General American English USA - Standard
    So you could omit "that" in Do something that is wrong, Steven?

    Are you asking me, Loob, because you don't know whether it is possible to omit "that" in this sentence?

    I would have to say that you know the answer to this question. So it's not clear why you ask.

    "Do something that is wrong." << Also, this sentence is an imperative. And this is a very unlikely sentence. How could anyone imagine that someone would order someone to do something that is wrong?
     
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    Loob

    Senior Member
    English UK
    The "this is an object" argument that you presented and I quoted would apply equally to the sentence Do something that is wrong. By my reckoning, that means that your argument is flawed, I'm afraid.

    You might like to look at some of the earlier posts in the thread:).
     

    Steven David

    Senior Member
    General American English USA - Standard
    The "this is an object" argument that you presented and I quoted would apply equally to the sentence Do something that is wrong. By my reckoning, that means that your argument is flawed, I'm afraid.

    You might like to look at some of the earlier posts in the thread:).

    No, the reasoning, or the statement, is not flawed. (It's not an argument.) If what I posted is not the reason that "that" can be omitted in the original example sentence, then what do you suppose the reason would be?

    It's just that we don't have an answer as to why "that" cannot be omitted in your example sentence. Would you happen to know why "that" cannot be omitted in your example sentence?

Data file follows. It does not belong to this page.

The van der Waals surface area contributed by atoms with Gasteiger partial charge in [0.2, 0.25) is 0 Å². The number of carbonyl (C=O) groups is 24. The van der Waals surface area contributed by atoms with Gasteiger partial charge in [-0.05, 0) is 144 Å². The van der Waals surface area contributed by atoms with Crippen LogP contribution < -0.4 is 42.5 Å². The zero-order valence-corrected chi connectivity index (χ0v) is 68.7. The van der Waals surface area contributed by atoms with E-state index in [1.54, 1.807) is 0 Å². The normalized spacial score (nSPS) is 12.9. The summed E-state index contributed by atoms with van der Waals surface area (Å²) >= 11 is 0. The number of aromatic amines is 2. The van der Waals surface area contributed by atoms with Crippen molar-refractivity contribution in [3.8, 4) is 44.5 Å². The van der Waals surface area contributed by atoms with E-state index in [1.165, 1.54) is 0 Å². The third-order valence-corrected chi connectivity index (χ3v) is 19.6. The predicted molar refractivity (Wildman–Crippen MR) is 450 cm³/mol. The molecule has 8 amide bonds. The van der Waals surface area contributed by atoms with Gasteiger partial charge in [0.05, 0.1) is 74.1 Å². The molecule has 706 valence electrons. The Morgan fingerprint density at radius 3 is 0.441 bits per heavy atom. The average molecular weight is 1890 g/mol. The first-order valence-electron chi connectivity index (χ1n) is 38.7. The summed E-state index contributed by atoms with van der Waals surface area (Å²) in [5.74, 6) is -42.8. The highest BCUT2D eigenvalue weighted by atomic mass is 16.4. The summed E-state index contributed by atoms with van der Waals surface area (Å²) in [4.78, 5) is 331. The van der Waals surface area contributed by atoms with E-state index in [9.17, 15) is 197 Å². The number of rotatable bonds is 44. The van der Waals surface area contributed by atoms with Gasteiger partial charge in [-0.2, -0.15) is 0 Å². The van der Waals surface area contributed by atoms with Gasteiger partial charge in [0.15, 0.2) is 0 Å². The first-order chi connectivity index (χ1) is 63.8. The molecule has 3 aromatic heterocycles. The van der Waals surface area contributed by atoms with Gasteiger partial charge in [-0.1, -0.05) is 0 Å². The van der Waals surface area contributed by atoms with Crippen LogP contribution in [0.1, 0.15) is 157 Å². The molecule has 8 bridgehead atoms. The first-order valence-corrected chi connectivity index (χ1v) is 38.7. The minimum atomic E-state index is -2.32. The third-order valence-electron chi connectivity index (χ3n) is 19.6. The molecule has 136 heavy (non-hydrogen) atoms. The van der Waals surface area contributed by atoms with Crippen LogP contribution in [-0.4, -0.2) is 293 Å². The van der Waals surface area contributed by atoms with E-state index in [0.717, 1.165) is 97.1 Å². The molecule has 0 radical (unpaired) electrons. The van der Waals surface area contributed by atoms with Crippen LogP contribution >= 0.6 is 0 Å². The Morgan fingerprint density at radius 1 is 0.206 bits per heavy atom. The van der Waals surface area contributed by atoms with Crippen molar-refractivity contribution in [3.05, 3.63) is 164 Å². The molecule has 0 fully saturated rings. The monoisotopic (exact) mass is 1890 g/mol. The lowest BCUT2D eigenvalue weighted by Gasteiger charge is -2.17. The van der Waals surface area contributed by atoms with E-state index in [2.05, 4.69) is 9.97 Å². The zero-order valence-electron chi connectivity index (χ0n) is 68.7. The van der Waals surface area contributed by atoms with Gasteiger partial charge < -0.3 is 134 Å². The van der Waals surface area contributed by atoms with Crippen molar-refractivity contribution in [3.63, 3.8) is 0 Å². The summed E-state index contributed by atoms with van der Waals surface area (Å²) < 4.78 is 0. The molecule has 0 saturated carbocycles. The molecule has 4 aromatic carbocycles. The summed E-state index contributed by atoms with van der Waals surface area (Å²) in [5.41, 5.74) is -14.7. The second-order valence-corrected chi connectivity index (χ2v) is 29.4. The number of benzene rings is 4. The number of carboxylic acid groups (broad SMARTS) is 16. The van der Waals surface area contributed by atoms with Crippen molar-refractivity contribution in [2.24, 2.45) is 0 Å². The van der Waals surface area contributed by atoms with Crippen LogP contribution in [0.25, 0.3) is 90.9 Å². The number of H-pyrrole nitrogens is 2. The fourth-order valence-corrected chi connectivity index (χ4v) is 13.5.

"Do something that is wrong." <<

    I would note that "that is" can be omitted in the above sentence. Sometimes we can omit the "relative pronoun" and the verb "be" or a form of the verb "be" like "is".

    "Do something wrong." <<

    Still, that is a very unlikely sentence.

    More likely sentences would be these: Do something that's right for a change. Do something right for a change. An admonishment to do something that is right for a change is more likely than an order to do something that is wrong or to do something wrong.

    So, in the example sentence that you asked about, "that is" stays or "that is" can be omitted. But "that" cannot be omitted alone. In other words, if there is an omission, it has to be "that is", not just "that" in the example sentence that you asked about, Loob.

    Do something that is wrong.

    Do something wrong.

    But, of course, not, * "Do something is wrong".

    We have to omit "that is" or omit nothing.

    Given the above observation, I would not say that your example sentence equally applies to the original example sentence in speaking of omitting "that" or not omitting "that". And this includes the reason I gave that we can omit "that" in the original example sentence.
     
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    Steven David

    Senior Member
    General American English USA - Standard
    The "this is an object" argument that you presented and I quoted would apply equally to the sentence Do something that is wrong. By my reckoning, that means that your argument is flawed, I'm afraid.

    You might like to look at some of the earlier posts in the thread:).

    I don't believe that they apply equally.

    Here's your example sentence.

    1) Do something that is wrong.

    Here's another example sentence, which is similar in form but not the same exact form.

    2) Do something that you feel is wrong.

    I would have to say that the reason "that" cannot be omitted in your example sentence has something to do with the fact that we use the verb "is" and that there is no subject before the verb "is". This is to say a subject that is a person, which is the case with "Do something that you feel is wrong".

    The second example sentence, with the verb "feel", is taken from the original example sentence. And, like the original example sentence, we can omit "that" in example number two above. Also, again, the verb "feel" has a subject to and the verb "is" does not have a subject. So these are two different things and don't make for a good comparison in speaking of whether "that" can or cannot be omitted.